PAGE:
Dear Cassy: Playtime is important time
by Marisa Ryan, MSW.
Because I work with elementary school students toys and games are the primary tools I use to support my kiddos. I tell all of my parents and caregivers something I’ve heard time and time again throughout my career — play is the primary language of children. At first, I was unsure of this this theory. I would go to my supervisor at my previous agency and say, “I don’t understand, I just play with them?” And she would confirm answer, “Yes, just focus on the play. That’s what they need most.”
So there I was, in my first official year as a clinician, carrying bags of games into the schools and just focusing on the play between my client and myself. Jenga, Sorry, Uno, Battleship, Scrabble, Mancala, Monopoly, Yahtzee, Go Fish, Taboo—the list of games is endless.I would fight off urges to ask them direct questions about they were struggling with. After a few sessions of play, I noticed that the kiddos I was working with felt safe. The pressures of the outside world were momentarily at rest and they were able to breathe. This safe space that was created through play, allowed the kiddos to openly express themselves, They knew that this safe space was one without any criticism, judgment, or ridicule.
As a child therapist, I provide a lot of support for parents and caregivers, as well. Being a parent is an intricate challenge that no one can really prepare you for. There’s one tip I provide to every parent and caregiver. This tip can fit with every family dynamic and culture. Simply play with your kiddos. They love you unconditionally. They want that bonding time with you. Even if they tell you, they would rather play Minecraft or Mario Kart on their Nintendo switch, or watch the latest video from their favorite YouTuber — bonding time with you supersedes everything. And if they’re really intent on playing those video games, don’t be afraid to pick up a controller and play with them. Taking interest in your child’s interests means the world to them.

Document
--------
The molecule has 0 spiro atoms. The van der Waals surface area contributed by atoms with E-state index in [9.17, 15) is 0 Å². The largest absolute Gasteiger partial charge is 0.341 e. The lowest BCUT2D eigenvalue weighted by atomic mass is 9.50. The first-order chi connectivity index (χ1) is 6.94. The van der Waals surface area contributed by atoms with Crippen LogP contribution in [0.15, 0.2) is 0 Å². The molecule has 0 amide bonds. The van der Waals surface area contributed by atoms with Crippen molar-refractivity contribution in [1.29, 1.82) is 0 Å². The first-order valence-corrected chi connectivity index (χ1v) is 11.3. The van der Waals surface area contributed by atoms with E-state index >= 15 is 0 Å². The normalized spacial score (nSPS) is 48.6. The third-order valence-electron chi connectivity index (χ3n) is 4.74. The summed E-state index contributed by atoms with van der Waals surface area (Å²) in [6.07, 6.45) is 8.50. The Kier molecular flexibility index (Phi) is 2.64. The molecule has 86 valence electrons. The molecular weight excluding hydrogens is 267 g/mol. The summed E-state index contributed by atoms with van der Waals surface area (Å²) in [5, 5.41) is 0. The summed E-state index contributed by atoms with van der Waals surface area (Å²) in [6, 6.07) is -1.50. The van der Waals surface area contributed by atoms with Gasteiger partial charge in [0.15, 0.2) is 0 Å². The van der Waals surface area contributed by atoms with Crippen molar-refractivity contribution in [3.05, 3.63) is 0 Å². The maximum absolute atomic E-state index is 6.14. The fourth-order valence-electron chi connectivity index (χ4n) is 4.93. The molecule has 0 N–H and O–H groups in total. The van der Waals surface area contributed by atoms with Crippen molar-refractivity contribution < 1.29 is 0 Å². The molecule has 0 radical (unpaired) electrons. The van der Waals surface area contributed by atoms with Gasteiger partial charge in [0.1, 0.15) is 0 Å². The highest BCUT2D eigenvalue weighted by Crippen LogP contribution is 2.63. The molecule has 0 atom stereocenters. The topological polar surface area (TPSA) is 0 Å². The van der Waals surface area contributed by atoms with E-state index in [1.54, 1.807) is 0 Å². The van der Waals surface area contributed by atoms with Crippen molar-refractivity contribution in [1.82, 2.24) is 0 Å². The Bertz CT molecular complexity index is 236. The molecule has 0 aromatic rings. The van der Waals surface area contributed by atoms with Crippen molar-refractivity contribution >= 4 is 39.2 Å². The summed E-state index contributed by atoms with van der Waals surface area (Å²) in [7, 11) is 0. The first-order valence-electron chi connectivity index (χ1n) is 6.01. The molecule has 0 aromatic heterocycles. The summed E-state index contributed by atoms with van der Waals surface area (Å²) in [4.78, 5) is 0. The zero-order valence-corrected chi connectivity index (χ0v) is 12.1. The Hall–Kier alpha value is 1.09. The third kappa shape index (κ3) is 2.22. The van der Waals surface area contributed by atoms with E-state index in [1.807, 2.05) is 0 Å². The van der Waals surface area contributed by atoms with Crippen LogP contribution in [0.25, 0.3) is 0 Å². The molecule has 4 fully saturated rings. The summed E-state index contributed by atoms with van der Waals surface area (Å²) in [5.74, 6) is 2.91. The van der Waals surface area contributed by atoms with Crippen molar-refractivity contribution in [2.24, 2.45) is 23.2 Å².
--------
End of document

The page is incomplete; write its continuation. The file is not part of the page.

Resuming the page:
Kiddos are not the only ones who benefit from the play. Adults need some play time, too. Research has shown play contributes to our happiness. We all have an inner child who needs to come out and play and we deserve to give ourselves that opportunity. Make playtime for yourself a priority. Put your phone down (that last text or email can wait until tomorrow), take out your favorite board game, LEGO set, Play-Doh, or drawing pad and see what happens! Let that inner kiddo you have in there come out and play.
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For more information go to SouthBayFamiliesConnected.org
Marisa Ryan works with CASSY SoCal (cassysocal.org), which partners with the Palos Verdes Unified School District to provide students with comprehensive mental health services.